Georgia town mayor announces sex offenders will be detained on Halloween
Sex offenders on parole in a Georgia town will be rounded up on Halloween to keep kids safe, as ordered by the town's mayor.
"In order to ensure the safety of our children, all sex offenders (on Probation) in the City of Grovetown (area) will be housed in the Council Chambers on Halloween night from 6pm-9pm.," the town's mayor, Gary Jones, announced in a post.
Four officers from the Georgia Department of Community Supervision District and one Grovetown officer will supervise 25-30 offenders. The detainment does not apply to all convicted sex offenders — just those on probation or parole.
While many people questioned the legality of the temporary housing, Jones assured that it is legal.
"This is a joint effort with GA Community Probation Services. They are the one's with the authority under Special Conditions to require that offenders report. The reporting location is Grovetown City Hall. This is legal..... good grief!" said Jones in a second post.
The announcement gained mixed reactions from users. Some showed praise and support for the decision, and thanked the mayor for his decision.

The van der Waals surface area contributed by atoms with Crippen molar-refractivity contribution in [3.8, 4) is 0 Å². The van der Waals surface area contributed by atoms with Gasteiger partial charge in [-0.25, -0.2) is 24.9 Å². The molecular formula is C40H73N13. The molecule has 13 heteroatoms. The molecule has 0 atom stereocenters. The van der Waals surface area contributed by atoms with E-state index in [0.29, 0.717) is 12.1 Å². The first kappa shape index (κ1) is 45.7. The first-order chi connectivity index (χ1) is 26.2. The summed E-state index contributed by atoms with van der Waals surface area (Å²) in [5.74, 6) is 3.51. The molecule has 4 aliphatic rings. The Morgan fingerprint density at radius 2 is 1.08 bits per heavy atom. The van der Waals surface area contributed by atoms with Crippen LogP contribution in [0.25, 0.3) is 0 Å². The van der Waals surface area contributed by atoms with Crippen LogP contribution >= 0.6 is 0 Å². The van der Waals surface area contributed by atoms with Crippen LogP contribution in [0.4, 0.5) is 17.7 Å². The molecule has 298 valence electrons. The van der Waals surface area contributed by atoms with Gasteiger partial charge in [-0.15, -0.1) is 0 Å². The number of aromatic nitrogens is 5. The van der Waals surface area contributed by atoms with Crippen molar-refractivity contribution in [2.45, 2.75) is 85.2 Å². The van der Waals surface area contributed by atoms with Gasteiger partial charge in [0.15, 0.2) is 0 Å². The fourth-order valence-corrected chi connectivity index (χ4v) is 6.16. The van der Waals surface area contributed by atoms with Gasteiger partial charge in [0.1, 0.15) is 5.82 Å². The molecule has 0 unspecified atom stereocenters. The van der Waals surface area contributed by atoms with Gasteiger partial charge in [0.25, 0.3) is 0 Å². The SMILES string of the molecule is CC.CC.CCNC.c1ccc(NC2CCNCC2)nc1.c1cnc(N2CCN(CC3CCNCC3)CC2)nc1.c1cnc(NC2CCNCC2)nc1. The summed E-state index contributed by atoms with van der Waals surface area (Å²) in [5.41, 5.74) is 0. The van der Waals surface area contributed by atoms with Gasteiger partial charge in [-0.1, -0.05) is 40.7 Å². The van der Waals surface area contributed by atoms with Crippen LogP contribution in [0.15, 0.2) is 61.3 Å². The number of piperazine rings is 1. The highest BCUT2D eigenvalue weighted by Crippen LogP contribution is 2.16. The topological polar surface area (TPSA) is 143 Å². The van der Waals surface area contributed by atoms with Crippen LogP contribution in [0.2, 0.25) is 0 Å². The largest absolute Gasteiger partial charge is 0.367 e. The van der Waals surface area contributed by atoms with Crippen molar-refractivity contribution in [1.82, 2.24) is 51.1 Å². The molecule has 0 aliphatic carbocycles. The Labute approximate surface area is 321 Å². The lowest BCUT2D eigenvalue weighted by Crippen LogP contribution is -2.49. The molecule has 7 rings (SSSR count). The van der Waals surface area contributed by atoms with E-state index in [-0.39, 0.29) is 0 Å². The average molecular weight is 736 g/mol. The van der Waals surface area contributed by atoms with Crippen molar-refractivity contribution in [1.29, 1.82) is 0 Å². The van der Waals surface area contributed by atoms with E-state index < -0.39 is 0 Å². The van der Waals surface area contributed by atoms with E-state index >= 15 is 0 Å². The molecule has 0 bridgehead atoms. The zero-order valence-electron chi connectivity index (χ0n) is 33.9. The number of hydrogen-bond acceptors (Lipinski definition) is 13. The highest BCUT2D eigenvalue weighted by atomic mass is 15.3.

"This is awesome! Thank you mayor!" user Maryanna McGee commented.
"Thank you sir! I have 4 kids that will be trick or treating and it makes me and my family feel better that we live in a place that really looks after us and our little ones!" Grovetown resident Michael Wright commented.
Although many showed their support for the mayor's decision, others were critical and noted not all offenders are registered because of crimes against children.
"Why are we only protecting the children on Halloween? What about the other 364 days of the year? Also, why are we only protecting children? Not all of those sex offenders were/are pedophiles. Just sayin," Victoria Brown said.
Various laws have been passed around the U.S. forbidding sex offenders from handing out treats or dressing up, while other laws instruct offenders to post signs in their yard stating they do not offer treats or report to designated locations on Halloween.
"I don't question the authority to do this. But if there have been no incidents, and historically there's no evidence (nationwide) that shows children are at a higher risk on halloween, then why lock a bunch of people in a room for 3 hours? To say that our government is providing a public safety service? Children are out everyday," user Drew Hawthorne commented.
Despite the laws that have been passed, The Marshall Project noted that in a study done from 1997 to 2005, there was no increase in the kinds of crimes committed on Halloween.